Philadelphia program sends caseworkers to disadvantaged neighborhoods to improve outcomes

Philadelphia skyline at night
A program that asks patients in disadvantaged neighborhoods what they need to improve their health yields improved outcomes and saves money. (Image: Getty/Ultima_Gaina)

An innovative program run by the University of Pennsylvania Health System uses a patient-centric focus to extend care beyond hospital facilities and into local communities.

A new case study (PDF) describes the Individualized Management for Patient-Centered Targets (IMPaCT) care model developed by Penn’s Center for Community Health Workers, which has demonstrated improved outcomes and a two-to-one return on investment. The key to the program’s success lies in sending its community health workers into disadvantaged neighborhoods throughout Philadelphia and asking patients what kind of support they need to improve their health.

RELATED: Brigham and Women's 'home hospital' model slashes costs in pilot study

Webinar This Week

Optimizing Healthcare Operational Excellence to Drive Care Transformation

Join us in this webinar to learn how organizations have leveraged modern technology to enable transformative innovation and continuous improvement across their operations resulting in overall cost savings, process optimization, and clinical improvements.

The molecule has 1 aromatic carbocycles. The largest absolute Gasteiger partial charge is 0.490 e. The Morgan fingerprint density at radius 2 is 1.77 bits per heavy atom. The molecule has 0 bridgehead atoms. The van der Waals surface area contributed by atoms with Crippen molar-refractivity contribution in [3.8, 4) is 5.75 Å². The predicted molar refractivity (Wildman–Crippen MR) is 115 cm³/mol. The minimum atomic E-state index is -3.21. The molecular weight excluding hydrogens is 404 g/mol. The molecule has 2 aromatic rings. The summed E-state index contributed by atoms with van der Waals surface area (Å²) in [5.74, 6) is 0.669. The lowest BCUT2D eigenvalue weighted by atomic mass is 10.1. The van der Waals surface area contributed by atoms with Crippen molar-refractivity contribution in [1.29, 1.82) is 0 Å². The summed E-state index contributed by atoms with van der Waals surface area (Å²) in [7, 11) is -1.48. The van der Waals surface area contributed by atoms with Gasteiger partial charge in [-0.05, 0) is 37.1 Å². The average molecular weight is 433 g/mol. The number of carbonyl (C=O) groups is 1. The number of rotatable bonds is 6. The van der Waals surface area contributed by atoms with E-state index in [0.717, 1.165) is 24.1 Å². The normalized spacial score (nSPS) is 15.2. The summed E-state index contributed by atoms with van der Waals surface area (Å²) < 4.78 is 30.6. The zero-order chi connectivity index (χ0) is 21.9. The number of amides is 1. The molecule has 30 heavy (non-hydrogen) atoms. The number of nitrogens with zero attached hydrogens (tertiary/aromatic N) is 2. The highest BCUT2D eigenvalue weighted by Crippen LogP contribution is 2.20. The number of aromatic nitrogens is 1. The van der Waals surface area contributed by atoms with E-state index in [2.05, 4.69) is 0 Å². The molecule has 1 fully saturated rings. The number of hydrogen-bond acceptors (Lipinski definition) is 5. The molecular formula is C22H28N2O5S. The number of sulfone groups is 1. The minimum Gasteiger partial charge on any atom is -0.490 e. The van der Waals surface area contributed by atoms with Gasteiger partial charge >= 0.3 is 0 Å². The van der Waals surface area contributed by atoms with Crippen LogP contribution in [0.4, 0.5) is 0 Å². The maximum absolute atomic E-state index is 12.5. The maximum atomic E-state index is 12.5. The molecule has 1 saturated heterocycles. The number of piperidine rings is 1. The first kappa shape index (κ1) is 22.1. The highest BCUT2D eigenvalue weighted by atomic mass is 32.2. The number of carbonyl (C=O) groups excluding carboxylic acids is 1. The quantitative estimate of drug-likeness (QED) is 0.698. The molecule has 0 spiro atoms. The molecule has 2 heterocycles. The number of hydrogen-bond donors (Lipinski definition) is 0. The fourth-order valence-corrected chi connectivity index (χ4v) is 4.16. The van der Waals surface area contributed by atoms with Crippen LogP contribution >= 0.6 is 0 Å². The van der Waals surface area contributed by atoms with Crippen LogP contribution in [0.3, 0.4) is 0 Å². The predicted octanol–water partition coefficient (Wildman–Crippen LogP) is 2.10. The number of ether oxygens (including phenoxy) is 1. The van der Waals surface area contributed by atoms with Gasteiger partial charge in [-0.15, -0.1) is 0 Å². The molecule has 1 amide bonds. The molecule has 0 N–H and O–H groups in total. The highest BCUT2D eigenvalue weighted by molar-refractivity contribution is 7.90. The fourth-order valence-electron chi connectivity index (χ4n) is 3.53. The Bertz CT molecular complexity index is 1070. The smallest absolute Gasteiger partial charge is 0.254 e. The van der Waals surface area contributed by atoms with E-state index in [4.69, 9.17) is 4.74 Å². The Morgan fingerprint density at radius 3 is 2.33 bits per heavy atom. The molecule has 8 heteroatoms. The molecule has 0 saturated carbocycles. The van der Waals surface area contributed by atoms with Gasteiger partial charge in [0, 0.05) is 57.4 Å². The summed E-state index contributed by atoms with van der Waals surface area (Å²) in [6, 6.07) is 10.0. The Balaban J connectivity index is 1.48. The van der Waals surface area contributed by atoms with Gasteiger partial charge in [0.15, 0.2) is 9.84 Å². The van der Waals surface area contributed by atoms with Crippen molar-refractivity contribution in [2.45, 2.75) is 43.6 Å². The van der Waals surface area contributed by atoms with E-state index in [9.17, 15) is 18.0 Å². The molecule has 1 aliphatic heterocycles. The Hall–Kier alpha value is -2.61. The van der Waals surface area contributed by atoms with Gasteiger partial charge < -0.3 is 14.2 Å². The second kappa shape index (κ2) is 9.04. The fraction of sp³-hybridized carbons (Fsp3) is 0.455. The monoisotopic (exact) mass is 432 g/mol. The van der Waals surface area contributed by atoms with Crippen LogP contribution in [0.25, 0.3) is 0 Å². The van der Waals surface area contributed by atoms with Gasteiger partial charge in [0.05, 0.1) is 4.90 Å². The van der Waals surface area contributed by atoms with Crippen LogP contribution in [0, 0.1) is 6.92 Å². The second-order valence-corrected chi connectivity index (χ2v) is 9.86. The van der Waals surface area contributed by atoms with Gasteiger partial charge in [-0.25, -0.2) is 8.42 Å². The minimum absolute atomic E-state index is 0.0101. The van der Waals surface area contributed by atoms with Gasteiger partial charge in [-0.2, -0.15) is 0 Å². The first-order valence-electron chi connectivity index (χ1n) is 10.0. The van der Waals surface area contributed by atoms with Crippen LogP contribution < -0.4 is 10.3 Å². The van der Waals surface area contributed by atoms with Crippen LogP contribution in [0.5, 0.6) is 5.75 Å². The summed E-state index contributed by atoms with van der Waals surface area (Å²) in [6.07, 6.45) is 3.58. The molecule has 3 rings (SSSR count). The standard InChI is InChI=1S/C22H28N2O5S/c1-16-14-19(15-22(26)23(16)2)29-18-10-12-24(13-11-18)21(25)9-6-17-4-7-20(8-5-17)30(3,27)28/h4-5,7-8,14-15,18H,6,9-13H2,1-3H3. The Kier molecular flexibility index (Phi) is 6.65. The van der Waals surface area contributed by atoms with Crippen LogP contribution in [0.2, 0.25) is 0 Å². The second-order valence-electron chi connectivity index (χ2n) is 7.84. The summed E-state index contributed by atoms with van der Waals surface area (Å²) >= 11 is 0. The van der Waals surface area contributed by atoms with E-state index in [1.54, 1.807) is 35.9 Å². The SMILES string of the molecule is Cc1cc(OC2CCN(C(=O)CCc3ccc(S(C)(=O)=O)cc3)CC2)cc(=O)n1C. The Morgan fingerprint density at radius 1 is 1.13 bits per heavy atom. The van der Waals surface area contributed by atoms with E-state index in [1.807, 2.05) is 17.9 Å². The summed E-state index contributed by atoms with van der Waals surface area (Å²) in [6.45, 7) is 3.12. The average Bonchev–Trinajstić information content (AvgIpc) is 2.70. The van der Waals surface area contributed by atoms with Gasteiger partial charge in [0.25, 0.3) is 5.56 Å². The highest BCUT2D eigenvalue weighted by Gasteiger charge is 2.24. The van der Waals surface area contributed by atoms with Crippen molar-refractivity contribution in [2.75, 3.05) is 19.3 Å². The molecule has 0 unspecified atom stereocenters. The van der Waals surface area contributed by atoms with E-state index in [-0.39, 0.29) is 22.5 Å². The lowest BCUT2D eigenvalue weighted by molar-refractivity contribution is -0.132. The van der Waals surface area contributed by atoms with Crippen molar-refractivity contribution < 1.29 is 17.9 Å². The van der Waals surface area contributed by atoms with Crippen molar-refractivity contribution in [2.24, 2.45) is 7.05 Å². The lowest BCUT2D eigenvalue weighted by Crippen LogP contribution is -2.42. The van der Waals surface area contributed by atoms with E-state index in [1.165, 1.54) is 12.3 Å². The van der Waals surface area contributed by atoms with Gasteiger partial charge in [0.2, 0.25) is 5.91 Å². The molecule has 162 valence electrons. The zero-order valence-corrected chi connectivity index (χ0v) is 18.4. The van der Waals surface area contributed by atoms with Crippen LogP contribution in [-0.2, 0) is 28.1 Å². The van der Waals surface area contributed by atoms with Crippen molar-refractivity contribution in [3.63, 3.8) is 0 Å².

That approach involves a bit of a leap of faith for physicians whose typical focus lies within the four walls of the hospital, Shreya Kangovi, M.D., who developed and launched the model, told the CEO Council for Growth. “The million-dollar question in this field is ‘Can you achieve hard outcomes by addressing the non-medical issues that affect patients’ daily lives?” she said.

RELATED: Lessons from a payer-led behavioral health home model

Asking patients their opinion on what they need to improve their health has allowed the program to provide flexible, customized support to address non-medical issues that might otherwise hinder outcomes, such as mental health problems, social or economic issues or relationship difficulties among family members. As simple as the question might seem, Kangovi points out that it gets patients more fully involved in their own care. “It elicits what patients want and it gets buy-in,” she said.

Other recent studies have reported cost savings and improved outcomes from expanding care into patients’ homes and offering behavioral health support to improve post-acute care. The likelihood of a patient who met with a worker from the IMPaCT model visiting a primary care practitioner for follow-up within two weeks of discharge was 52% higher than average, according to the case study.

The study’s success has generated enough interest from other healthcare programs that the program has recently prioritized making its model more broadly available via an online learning system.

Suggested Articles

The Senate passed a short-term funding bill that includes a monthlong delay of payment cuts to safety-net hospitals.

Humana is seeing significant cost savings and reductions in unnecessary care through its value-based Medicare Advantage arrangements.

At least a dozen expert commissions, federal health IT panels and medical associations have called for tracking EHR safety risks only to be thwarted.